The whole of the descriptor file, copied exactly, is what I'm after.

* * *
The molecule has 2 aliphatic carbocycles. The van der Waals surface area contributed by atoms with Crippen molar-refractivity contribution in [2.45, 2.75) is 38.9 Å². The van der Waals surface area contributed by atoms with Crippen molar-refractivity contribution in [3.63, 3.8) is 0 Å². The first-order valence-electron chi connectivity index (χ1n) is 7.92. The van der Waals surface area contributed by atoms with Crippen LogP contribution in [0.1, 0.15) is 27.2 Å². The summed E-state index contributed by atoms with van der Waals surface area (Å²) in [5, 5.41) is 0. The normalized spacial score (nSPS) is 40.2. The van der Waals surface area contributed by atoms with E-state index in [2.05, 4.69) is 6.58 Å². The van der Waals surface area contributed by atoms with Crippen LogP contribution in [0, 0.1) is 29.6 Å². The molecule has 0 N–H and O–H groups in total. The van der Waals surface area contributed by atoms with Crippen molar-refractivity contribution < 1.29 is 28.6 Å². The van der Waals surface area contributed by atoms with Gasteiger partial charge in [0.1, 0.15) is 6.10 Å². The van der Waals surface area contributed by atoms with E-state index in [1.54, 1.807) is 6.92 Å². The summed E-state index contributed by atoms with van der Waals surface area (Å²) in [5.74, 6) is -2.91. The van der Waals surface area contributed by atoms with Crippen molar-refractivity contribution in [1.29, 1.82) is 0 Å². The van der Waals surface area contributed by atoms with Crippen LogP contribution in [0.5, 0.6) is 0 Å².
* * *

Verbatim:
The molecule has 2 aliphatic carbocycles. The van der Waals surface area contributed by atoms with Crippen molar-refractivity contribution in [2.45, 2.75) is 38.9 Å². The van der Waals surface area contributed by atoms with Crippen molar-refractivity contribution in [3.63, 3.8) is 0 Å². The first-order valence-electron chi connectivity index (χ1n) is 7.92. The van der Waals surface area contributed by atoms with Crippen LogP contribution in [0.1, 0.15) is 27.2 Å². The summed E-state index contributed by atoms with van der Waals surface area (Å²) in [5, 5.41) is 0. The normalized spacial score (nSPS) is 40.2. The van der Waals surface area contributed by atoms with E-state index in [2.05, 4.69) is 6.58 Å². The van der Waals surface area contributed by atoms with Crippen LogP contribution in [0, 0.1) is 29.6 Å². The molecule has 0 N–H and O–H groups in total. The van der Waals surface area contributed by atoms with Crippen molar-refractivity contribution < 1.29 is 28.6 Å². The van der Waals surface area contributed by atoms with Gasteiger partial charge in [0.1, 0.15) is 6.10 Å². The van der Waals surface area contributed by atoms with E-state index in [1.54, 1.807) is 6.92 Å². The summed E-state index contributed by atoms with van der Waals surface area (Å²) in [5.74, 6) is -2.91. The van der Waals surface area contributed by atoms with Crippen molar-refractivity contribution in [1.29, 1.82) is 0 Å². The van der Waals surface area contributed by atoms with Crippen LogP contribution in [0.5, 0.6) is 0 Å².